Take charge of that nervous system NOW.
The physiological changes that occur during a panic attack happen because your body thinks you’re in danger.
Seemingly at the blink of an eye, your body kicks into high gear, giving you the power for fight or flight, which would be a welcome response if you were in real danger.
The problem is, you’re not.
This is an adaptive response that’s happening at the wrong time. The next time you feel that telltale quickening of breath and OOC heart-rate, take control by doing this:
1. Breathe in through your nose and out through your mouth.
Follow my lead: In-2-3, Out-2-3.
2. Watch your thoughts.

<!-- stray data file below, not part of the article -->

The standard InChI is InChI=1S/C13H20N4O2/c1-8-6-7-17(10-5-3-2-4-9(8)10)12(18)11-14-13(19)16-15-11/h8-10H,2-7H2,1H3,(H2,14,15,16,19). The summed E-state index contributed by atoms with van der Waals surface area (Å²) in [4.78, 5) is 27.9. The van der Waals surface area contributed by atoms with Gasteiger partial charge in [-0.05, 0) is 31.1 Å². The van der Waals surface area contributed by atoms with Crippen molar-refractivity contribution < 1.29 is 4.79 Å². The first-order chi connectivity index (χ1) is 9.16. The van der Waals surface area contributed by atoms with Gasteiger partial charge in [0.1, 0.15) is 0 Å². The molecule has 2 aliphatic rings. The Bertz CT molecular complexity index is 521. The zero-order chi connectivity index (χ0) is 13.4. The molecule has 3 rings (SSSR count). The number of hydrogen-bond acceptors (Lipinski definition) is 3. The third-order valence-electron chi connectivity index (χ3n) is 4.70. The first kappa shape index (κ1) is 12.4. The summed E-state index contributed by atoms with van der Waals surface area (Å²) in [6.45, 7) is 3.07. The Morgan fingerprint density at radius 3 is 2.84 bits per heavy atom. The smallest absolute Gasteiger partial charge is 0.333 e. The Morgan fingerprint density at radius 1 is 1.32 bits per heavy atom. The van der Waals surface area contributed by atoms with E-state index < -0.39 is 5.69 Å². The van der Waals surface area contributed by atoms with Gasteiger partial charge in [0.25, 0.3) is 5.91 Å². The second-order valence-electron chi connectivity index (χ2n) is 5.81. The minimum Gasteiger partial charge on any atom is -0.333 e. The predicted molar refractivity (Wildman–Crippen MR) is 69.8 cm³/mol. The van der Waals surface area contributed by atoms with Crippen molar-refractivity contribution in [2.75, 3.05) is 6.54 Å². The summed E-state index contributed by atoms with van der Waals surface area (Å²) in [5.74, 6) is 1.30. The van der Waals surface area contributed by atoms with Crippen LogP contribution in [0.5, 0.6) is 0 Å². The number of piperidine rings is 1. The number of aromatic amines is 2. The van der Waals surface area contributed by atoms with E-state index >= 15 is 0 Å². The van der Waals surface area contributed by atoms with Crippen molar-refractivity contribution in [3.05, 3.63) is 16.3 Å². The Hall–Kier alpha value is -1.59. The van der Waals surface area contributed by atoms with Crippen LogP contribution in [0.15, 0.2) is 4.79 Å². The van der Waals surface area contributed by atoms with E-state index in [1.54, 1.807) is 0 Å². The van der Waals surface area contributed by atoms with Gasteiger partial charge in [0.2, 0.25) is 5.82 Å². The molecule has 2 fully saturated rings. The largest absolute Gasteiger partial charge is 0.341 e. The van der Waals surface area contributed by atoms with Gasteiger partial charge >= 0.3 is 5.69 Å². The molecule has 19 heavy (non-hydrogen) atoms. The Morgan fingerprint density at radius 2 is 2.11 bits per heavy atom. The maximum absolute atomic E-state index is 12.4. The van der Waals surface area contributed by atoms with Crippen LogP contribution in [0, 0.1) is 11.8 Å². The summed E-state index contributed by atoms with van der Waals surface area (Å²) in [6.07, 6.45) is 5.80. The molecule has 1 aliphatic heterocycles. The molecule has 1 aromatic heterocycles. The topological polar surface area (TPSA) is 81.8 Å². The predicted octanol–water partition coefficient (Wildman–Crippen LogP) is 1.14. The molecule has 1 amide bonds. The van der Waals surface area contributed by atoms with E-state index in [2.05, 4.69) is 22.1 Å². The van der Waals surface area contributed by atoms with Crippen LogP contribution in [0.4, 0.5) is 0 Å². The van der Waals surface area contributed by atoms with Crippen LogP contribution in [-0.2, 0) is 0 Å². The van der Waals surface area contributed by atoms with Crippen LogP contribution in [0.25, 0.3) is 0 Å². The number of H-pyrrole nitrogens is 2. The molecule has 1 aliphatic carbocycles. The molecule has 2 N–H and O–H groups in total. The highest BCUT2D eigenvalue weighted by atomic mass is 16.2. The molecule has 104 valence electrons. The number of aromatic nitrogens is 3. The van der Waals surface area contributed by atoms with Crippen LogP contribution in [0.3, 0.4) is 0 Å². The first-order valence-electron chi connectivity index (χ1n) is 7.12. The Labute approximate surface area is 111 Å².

They don’t have power, unless you give them power. Watch em, don’t buy into them.
3. Call bullshit on those thoughts.
Remember, thoughts aren’t facts and often, they can be deceptive little suckers.
4. Replace them with thoughts that make more sense in the moment.
It’s time to replace the erroneous banter with truth. Let’s switch, “What if I left the flat iron on and my house burns down??” to “Oops! My brain is trying to trick me again! I’ve never left the flat iron on before and, besides, this is 2019 and it has an automatic shut-off.”
5. Relax your muscles. Work from the top down.
Start with the muscles in your face. Move onto your arms, hands, belly, butt, thighs, calves, feet. Hold each muscle super-tight for 10 seconds then slowly relax them.
6. Use your senses to get present.
Smell the iced coffee you’re drinking. Taste it, too. Take notice of the feel of the fabric on your seat, the visuals in the room. What’s that buzzing? Distract your body by sharpening its focus on your environment.
Illustrations by Wendy Chan.